First journalists go on trial over Turkey coup bid

Prominent journalists were among 17 people who went on trial in Istanbul on Monday on charges of links to the group allegedly behind last year's failed coup, in a case that has amplified concerns over press freedom in Turkey.

Turkey has been under a state of emergency since the failed coup in July 2016 against President Recep Tayyip Erdogan
Turkey has been under a state of emergency since the failed coup in July 2016 against President Recep Tayyip Erdogan (AFP)

Prominent journalists were among 17 people who went on trial in Istanbul on Monday on charges of links to the group allegedly behind last year's failed coup, in a case that has amplified concerns over press freedom in Turkey.

The trial is the first to include journalists arrested in connection with the July 15 coup under the state of emergency imposed shortly after. More cases are set to go to court in the next few months.

All those on trial are accused of links to the US-based Muslim cleric Fethullah Gulen who Ankara says masterminded the bid to oust Erdogan. The coup left 249 dead, not including the plotters.

Ten of the 17 suspects are on the run while six remain in custody and another remains free pending trial, an AFP correspondent said.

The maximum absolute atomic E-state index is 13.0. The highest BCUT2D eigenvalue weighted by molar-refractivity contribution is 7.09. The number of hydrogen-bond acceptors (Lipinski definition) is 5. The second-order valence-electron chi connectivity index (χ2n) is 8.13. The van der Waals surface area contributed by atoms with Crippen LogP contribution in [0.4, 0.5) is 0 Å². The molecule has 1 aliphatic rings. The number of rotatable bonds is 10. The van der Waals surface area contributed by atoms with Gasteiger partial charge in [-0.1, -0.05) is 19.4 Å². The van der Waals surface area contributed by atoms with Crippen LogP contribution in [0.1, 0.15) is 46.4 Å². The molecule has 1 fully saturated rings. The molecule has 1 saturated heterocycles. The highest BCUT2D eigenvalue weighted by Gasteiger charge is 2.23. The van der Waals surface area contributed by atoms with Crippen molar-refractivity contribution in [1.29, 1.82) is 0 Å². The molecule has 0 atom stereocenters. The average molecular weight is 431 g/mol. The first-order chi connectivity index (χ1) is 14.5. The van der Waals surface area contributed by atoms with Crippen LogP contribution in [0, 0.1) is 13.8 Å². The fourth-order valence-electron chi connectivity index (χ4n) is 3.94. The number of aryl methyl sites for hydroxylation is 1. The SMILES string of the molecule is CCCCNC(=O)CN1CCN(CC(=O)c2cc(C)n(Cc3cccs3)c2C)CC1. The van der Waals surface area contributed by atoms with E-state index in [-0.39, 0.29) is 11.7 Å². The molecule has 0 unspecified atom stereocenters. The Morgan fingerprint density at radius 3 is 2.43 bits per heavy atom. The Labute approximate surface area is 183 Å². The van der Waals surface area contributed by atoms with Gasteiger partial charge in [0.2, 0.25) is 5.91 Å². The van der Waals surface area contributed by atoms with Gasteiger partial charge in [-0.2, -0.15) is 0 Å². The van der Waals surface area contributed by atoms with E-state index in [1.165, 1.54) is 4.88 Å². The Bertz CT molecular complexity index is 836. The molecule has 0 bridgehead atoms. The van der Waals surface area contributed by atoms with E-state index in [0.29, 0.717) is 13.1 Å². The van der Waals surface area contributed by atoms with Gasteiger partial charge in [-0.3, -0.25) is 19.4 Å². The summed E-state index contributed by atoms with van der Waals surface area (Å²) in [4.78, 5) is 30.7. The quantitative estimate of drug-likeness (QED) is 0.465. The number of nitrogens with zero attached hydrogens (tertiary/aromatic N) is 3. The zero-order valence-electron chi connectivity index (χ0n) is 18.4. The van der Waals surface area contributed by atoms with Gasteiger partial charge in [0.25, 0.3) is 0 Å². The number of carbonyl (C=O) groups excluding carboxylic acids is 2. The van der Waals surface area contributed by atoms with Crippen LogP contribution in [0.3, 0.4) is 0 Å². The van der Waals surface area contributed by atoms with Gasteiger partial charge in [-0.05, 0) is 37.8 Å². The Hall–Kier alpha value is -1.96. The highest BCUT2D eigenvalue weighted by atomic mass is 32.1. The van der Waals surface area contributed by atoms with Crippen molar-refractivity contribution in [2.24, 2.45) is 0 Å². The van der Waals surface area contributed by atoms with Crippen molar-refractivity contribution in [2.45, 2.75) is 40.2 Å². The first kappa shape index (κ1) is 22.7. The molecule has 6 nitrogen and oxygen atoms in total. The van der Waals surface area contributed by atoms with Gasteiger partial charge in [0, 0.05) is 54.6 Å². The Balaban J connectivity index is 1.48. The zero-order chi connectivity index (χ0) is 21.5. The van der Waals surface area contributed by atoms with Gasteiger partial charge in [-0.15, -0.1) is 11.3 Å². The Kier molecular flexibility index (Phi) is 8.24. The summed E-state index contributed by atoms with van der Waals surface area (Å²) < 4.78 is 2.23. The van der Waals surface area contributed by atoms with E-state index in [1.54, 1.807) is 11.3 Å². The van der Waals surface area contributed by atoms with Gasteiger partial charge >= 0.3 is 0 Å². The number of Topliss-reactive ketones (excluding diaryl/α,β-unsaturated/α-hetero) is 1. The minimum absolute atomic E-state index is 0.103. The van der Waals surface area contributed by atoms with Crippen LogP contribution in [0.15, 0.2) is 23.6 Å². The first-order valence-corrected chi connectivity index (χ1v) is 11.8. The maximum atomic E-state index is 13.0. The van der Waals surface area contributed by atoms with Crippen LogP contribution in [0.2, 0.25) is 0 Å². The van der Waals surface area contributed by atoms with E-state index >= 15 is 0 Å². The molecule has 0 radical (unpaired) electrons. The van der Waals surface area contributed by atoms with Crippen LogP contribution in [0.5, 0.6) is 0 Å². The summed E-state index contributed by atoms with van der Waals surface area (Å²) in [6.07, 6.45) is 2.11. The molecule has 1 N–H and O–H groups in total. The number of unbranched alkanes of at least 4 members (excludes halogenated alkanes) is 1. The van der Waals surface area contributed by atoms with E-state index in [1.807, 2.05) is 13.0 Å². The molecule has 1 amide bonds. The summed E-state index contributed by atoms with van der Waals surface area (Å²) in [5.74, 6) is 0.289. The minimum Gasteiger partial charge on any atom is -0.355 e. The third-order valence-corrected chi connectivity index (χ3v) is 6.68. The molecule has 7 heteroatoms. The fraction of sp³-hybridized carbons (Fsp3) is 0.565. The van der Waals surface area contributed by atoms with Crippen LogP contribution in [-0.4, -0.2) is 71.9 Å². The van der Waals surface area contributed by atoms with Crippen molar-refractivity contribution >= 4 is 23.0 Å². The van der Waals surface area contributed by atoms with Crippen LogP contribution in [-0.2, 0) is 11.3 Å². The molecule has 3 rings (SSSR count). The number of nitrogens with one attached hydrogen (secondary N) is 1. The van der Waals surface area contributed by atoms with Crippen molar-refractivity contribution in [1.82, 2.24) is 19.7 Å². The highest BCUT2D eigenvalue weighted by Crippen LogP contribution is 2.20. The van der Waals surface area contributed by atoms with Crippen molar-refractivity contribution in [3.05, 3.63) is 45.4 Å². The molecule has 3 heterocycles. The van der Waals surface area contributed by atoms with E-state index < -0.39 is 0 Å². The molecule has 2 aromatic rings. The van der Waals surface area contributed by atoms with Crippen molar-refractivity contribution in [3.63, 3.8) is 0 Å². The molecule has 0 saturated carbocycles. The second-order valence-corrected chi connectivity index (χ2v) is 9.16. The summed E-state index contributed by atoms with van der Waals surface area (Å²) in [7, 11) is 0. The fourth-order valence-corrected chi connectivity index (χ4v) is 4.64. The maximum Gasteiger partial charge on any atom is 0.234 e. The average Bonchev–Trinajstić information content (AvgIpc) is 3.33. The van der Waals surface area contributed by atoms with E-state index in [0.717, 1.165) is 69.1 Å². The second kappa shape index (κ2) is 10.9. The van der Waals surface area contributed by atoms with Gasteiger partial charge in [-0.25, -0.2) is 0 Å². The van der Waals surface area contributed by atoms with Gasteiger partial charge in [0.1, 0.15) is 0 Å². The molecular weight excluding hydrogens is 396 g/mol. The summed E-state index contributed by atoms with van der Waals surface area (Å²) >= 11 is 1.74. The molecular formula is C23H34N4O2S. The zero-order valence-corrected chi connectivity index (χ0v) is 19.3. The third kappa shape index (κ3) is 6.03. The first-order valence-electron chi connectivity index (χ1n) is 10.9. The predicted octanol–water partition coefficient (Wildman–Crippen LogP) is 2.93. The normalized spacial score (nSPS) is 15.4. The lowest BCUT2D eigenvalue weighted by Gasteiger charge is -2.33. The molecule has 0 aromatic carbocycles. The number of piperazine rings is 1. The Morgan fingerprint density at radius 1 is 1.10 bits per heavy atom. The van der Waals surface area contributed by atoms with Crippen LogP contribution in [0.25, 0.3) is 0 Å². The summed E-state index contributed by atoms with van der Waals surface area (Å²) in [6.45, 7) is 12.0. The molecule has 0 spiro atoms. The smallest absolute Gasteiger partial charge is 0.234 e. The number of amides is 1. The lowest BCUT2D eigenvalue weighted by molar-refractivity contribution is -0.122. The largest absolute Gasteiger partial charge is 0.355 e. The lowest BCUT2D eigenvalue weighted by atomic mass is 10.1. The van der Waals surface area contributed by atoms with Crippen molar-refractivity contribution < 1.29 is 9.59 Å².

Those accused include the veteran writer Nazli Ilicak who was one of the very first journalists arrested in July after the coup. Briefly an MP from 1999, she wrote for dailies including Hurriyet.

Also on trial is Ahmet Altan, a novelist and journalist who has also written for some of Turkey's best dailies including Hurriyet and Milliyet as well as founding the opposition daily Taraf.

Another prominent suspect is Mehmet Altan, Ahmet Altan's brother, who has written books on Turkish politics.

Both were detained in early September although Ahmet Altan was released in mid-September before rapidly being re-arrested.

Along with the arrest of a dozen staff from the opposition Cumhuriyet daily -- who are being tried in a separate case -- the charges against the brothers have focussed concern over freedom of expression in Turkey.

Turkey's bestselling and Nobel-winning author, Orhan Pamuk, lashed out at the arrest of Ahmet Altan, warning that Turkey was heading towards becoming "a regime of terror".

Amongst the other charges, the two Altan brothers and Ilicak are accused of appearing together on a TV show on a pro-Gulen channel just before the coup and issuing a message that the putsch was in the offing.

Representatives of rights and freedom of expression groups Article 19, Amnesty International, Index on Censorship, Norwegian PEN and PEN International are attending the hearing.

The jailed journalists and staff of the Cumhuriyet daily -- including the paper's current editor-in-chief Murat Sabuncu, veteran commentator Kadri Gursel and cartoonist Musa Kart -- are due to go on trial on July 24.